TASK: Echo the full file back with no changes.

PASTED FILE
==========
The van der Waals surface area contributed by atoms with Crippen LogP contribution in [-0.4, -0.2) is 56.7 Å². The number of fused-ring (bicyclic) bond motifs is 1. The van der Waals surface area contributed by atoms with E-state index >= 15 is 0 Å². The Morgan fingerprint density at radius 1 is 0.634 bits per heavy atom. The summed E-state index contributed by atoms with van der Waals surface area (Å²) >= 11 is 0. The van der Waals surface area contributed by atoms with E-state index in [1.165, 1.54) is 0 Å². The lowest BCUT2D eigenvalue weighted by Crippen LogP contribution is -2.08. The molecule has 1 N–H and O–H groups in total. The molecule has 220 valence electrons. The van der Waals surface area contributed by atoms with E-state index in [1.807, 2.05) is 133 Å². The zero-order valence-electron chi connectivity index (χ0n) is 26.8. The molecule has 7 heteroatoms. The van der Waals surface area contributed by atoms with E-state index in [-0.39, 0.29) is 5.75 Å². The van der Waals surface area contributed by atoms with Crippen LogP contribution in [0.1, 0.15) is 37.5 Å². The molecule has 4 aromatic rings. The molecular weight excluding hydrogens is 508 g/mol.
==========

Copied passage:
The van der Waals surface area contributed by atoms with Crippen LogP contribution in [-0.4, -0.2) is 56.7 Å². The number of fused-ring (bicyclic) bond motifs is 1. The van der Waals surface area contributed by atoms with E-state index >= 15 is 0 Å². The Morgan fingerprint density at radius 1 is 0.634 bits per heavy atom. The summed E-state index contributed by atoms with van der Waals surface area (Å²) >= 11 is 0. The van der Waals surface area contributed by atoms with E-state index in [1.165, 1.54) is 0 Å². The lowest BCUT2D eigenvalue weighted by Crippen LogP contribution is -2.08. The molecule has 1 N–H and O–H groups in total. The molecule has 220 valence electrons. The van der Waals surface area contributed by atoms with E-state index in [1.807, 2.05) is 133 Å². The zero-order valence-electron chi connectivity index (χ0n) is 26.8. The molecule has 7 heteroatoms. The van der Waals surface area contributed by atoms with E-state index in [-0.39, 0.29) is 5.75 Å². The van der Waals surface area contributed by atoms with Crippen LogP contribution in [0.1, 0.15) is 37.5 Å². The molecule has 4 aromatic rings. The molecular weight excluding hydrogens is 508 g/mol.